Topology Service

Since the test network has to get along without P2P network module for the time being, some static topology files are our way to handle this meanwhile.

This TopologyUpdater service is intended to be a temporary (yes centralistic) solution to allow everyone to activate their relay nodes without having to postpone and wait for manual topology extension requests (message with other pool operators or do pull requests on the IOHK repository).

  • The TopologyUpdater shell script must be executed on the relay node as a cronjob exactly every 60 minutes.
  • After 4 consecutive requests (3 hours) the node is considered a new relay node, and so listed in the topology file.
  • If the node is turned off, it’s automatically delisted after 3 hours.

Read more about at

Based on first participation experiences the topology-Files can be fetched soon from the same relay nodes.


Here’s a basic concept of how topologies without P2P peer discovery will/can look like

First, let’s imagine how a everyone “I wanna peer with IOHK” will look like.

there might be some manual connections between pool operator who know each other.

Now let’s start with an unconnected set of relays and how they will connect if each only connects to a subset of other nodes.

Your node connects to just a couple of other nodes

and there is another node using the same subset (you both act as backup of each other to run this sub-set)

Now if most involved nodes run such a subset of just some few connections it will look like this

This is just to give an idea what a good p2p protocol has to achieve in a decentralised way.

The proposed topology service can generate such sub-sets in a centralized way, by also ensuring removal of orphaned nodes and automated addition of new nodes.

by participating and announcing you node you help to achieve a good interim solution until P2P is in place.


hi @werkof,

thanks for this. I have only one issue: my relays have a load balancer in front and topolgy update script complaints about the domain not matching the IP when I run it. Is there a solution for this?


That’s interesting, because the loadbalancer shouldn’t cause any issue.

Whatever router/firewall/balancer/proxy you have in front: The hostname you announce will DNS-resolve to one (or multiple) IPs. And at each of that IPs one of your relays should answer to requests.

Feel free to DM me the hostname so I can look into.

We have reached a 150 peers who continuously update their tip state, guaranteeing they are actually good and usable peers for your node

Here’s where they are located around the globe (open link to see the map)

1 Like

The topologyUpdater Service also forked into Shelley mainnet.

Here’s how this looked like, while Pool-Operators switched existing MC4 Testnet nodes over to Shelley Mainnet

And this is where the relay nodes are located all over the world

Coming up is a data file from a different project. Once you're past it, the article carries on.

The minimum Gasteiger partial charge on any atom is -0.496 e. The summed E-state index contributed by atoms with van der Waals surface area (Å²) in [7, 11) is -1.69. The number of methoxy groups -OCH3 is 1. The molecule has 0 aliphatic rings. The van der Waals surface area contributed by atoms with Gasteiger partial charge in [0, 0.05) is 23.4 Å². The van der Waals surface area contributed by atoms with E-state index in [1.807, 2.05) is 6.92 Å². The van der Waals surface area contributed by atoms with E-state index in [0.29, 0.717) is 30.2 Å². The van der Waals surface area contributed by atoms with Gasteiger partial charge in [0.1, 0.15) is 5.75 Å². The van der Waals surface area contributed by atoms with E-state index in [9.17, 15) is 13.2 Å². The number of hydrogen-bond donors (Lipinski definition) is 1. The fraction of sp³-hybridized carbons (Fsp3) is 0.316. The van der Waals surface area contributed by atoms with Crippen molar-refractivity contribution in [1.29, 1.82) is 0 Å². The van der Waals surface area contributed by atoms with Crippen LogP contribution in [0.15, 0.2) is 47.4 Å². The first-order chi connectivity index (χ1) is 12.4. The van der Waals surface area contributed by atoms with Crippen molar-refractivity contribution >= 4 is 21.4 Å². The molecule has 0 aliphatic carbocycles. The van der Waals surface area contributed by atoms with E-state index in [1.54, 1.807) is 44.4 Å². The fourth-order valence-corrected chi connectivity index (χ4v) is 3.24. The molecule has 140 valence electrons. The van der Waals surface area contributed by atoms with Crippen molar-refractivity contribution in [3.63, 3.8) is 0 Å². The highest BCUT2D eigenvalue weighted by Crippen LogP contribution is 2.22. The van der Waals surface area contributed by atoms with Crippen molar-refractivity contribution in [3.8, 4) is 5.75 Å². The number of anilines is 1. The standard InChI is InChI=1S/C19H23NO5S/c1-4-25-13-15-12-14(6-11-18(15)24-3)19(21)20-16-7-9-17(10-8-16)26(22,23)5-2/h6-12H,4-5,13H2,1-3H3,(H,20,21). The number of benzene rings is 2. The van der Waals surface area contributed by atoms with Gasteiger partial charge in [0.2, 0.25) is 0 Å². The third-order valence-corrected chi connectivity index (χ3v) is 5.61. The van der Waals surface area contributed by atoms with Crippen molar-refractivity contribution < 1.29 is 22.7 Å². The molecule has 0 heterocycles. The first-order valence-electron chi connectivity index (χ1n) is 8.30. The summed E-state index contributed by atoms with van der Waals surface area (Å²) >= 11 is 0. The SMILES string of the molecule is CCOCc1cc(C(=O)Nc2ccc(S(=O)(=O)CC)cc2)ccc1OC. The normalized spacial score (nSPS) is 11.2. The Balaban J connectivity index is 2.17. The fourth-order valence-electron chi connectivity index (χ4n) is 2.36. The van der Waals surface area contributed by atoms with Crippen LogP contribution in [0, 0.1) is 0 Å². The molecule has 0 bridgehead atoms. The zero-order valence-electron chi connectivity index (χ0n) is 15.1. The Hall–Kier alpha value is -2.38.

That is really nice @werkof


Only two months ago, in the middle of the testnet preparations we decided to provide our CLIO1 server infrastructure and develop this topologyUpdater service.

Now, two months later, and less than two weeks after Shelley mainnet launch we are a 450 and still growing subscribed peer nodes.

We still have the same peer selection logic in place, looking at the individual requesting node’s geographic distance to all other subscribers. The service always returns a list of very close to as far as possible peers, around the whole globe. This should ensure a global connected network without isolated areas or preferred cluster zones.

If interested you can read more about at


@werkof, @igghibu brings up something we have been facing as well. We run in a cluster environment with a load balancer to handle incoming requests. It is able to handle public connections on port 3001, while our requests/all egress come from each cluster node IP address. Even though those are public-facing IPs, they do not listen on any port.

Is there a way that we could set the client IP in the headers with X-Forwarded-For or something similar?

Technically it wouldn’t be a problem to accept X-Forwarded-For or even simply a &LbRealIp
But both modes debunk the attempt to design and use this service without user-accounts and authentication, just by the real connecting TCP-IP.

I expected the P2P to be ready (enabled) around one month after mainnet-launch (now) but that probably will take some more weeks. One thing I’m working on, is fetching the on-chain registered relays, and “import” it to the topologyUpdater list. Then do only the public reachability test, without knowing if the node is on tip or not.

For me it’s just very important to not introduce something that can easily be used to infiltrate the peer list.

1 Like

Right, I think at this point it wouldn’t be worth it to try and support every use case out there. We’ll just wait for P2P to be implemented.

TopologyUpdater subscriptions first reached 1000 nodes. +100 in one month.

On average one update every 3.6 seconds, from Cardano relay nodes on all 5 continents.